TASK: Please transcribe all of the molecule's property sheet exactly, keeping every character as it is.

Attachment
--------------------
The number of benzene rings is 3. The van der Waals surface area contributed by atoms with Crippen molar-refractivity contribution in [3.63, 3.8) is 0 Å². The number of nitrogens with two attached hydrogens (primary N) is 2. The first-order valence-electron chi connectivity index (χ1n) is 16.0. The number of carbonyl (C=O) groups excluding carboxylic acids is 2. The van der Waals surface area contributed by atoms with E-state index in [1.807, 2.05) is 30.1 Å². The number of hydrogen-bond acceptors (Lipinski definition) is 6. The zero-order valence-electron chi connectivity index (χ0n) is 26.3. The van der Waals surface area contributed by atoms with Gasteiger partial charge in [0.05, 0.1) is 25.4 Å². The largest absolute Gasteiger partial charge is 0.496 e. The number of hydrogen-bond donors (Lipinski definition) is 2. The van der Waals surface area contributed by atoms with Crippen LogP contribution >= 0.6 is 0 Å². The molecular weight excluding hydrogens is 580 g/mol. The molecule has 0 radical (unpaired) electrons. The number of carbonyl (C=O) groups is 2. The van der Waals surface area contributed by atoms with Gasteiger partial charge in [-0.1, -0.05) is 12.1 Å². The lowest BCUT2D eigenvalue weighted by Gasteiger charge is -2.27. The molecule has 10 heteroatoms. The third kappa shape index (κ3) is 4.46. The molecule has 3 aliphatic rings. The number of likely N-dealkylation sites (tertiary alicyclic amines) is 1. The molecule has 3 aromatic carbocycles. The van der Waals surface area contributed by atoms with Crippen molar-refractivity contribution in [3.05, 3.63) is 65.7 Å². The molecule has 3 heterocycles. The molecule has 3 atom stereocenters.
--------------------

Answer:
The number of benzene rings is 3. The van der Waals surface area contributed by atoms with Crippen molar-refractivity contribution in [3.63, 3.8) is 0 Å². The number of nitrogens with two attached hydrogens (primary N) is 2. The first-order valence-electron chi connectivity index (χ1n) is 16.0. The number of carbonyl (C=O) groups excluding carboxylic acids is 2. The van der Waals surface area contributed by atoms with E-state index in [1.807, 2.05) is 30.1 Å². The number of hydrogen-bond acceptors (Lipinski definition) is 6. The zero-order valence-electron chi connectivity index (χ0n) is 26.3. The van der Waals surface area contributed by atoms with Gasteiger partial charge in [0.05, 0.1) is 25.4 Å². The largest absolute Gasteiger partial charge is 0.496 e. The number of hydrogen-bond donors (Lipinski definition) is 2. The van der Waals surface area contributed by atoms with Crippen LogP contribution >= 0.6 is 0 Å². The molecular weight excluding hydrogens is 580 g/mol. The molecule has 0 radical (unpaired) electrons. The number of carbonyl (C=O) groups is 2. The van der Waals surface area contributed by atoms with Gasteiger partial charge in [-0.1, -0.05) is 12.1 Å². The lowest BCUT2D eigenvalue weighted by Gasteiger charge is -2.27. The molecule has 10 heteroatoms. The third kappa shape index (κ3) is 4.46. The molecule has 3 aliphatic rings. The number of likely N-dealkylation sites (tertiary alicyclic amines) is 1. The molecule has 3 aromatic carbocycles. The van der Waals surface area contributed by atoms with Crippen molar-refractivity contribution in [3.05, 3.63) is 65.7 Å². The molecule has 3 heterocycles. The molecule has 3 atom stereocenters.